In response to claims that the bank "facilitated the movement of FTX client cash to Alameda," three senators expressed worry about Silvergate.
The FTX Link
According to reports, Silvergate Bank has received a letter from three members of the US Senate asking for details on any connections between FTX and companies run by former CEO Sam Bankman-Fried (1). In reaction to "new and unsettling claims" regarding the bank's business operations, the MPs allegedly requested the bank for specifics on its relationship with FTX businesses.
The transfer of FTX client cash through your bank to Alameda discloses what looks to be an appalling failure on the part of your bank to keep an eye out for and report any questionable financial activity carried out by its customers," the senators allegedly added. "Reports imply that Silvergate enabled the movement of FTX client monies to Alameda, which has us concerned about Silvergate's participation in these operations."
A partner in Crime?
Silvergate was given until December 19 in a letter to respond. According to reports, Warren demanded that those responsible be held accountable and said that Silvergate may be "at the core of the unlawful transfer of billions in FTX client cash." This repeated the senator's November plea to the Department of Justice to perhaps bring criminal charges against those responsible for the demise of FTX.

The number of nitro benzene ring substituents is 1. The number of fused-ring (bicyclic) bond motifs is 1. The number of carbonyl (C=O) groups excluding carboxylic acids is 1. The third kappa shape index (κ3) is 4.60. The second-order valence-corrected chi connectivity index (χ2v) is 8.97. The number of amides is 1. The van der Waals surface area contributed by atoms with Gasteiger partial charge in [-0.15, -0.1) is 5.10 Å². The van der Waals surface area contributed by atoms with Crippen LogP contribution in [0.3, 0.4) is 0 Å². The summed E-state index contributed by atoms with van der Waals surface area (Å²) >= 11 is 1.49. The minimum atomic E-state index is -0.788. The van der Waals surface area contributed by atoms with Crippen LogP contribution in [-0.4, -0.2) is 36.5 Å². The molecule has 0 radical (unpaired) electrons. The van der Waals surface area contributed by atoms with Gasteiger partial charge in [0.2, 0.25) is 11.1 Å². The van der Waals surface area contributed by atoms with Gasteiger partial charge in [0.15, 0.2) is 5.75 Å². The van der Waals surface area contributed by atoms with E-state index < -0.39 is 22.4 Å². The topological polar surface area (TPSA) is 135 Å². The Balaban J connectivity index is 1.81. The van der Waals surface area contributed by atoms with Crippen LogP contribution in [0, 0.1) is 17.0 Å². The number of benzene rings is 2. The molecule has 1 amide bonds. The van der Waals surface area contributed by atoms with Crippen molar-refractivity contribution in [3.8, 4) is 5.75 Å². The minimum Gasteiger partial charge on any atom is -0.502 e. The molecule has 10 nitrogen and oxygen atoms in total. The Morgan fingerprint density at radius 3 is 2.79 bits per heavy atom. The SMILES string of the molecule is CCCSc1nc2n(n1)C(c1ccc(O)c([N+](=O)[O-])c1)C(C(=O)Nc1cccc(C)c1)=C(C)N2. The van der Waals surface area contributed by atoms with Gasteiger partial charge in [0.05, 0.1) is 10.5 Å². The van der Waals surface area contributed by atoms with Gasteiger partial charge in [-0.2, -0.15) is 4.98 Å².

On December 5, Lane made a public letter (2) available, perhaps earlier. Denouncing "short sellers and other opportunists seeking to profit on market volatility" with speculation and false information in response to the call for information. As part of its onboarding process and beyond, the CEO claimed Silvergate had "conducted considerable due diligence on FTX and its connected firms, including Alameda Research." NBC News confirmed this. Lane said that FTX and Alameda Research's "apparent abuse of customer assets and other failings of judgment" made the bank the "victim."
Congressmen have set hearings to look into what led to SBF's demise and what legislative or regulatory measures could be available to prevent a repeat of the situation. The House Financial Services Committee's leadership has asked Bankman-Fried to appear at a hearing on December 13 either online or in person. The FTX CEO said he would wait until he had "finished learning and assessing what transpired" before doing so in person.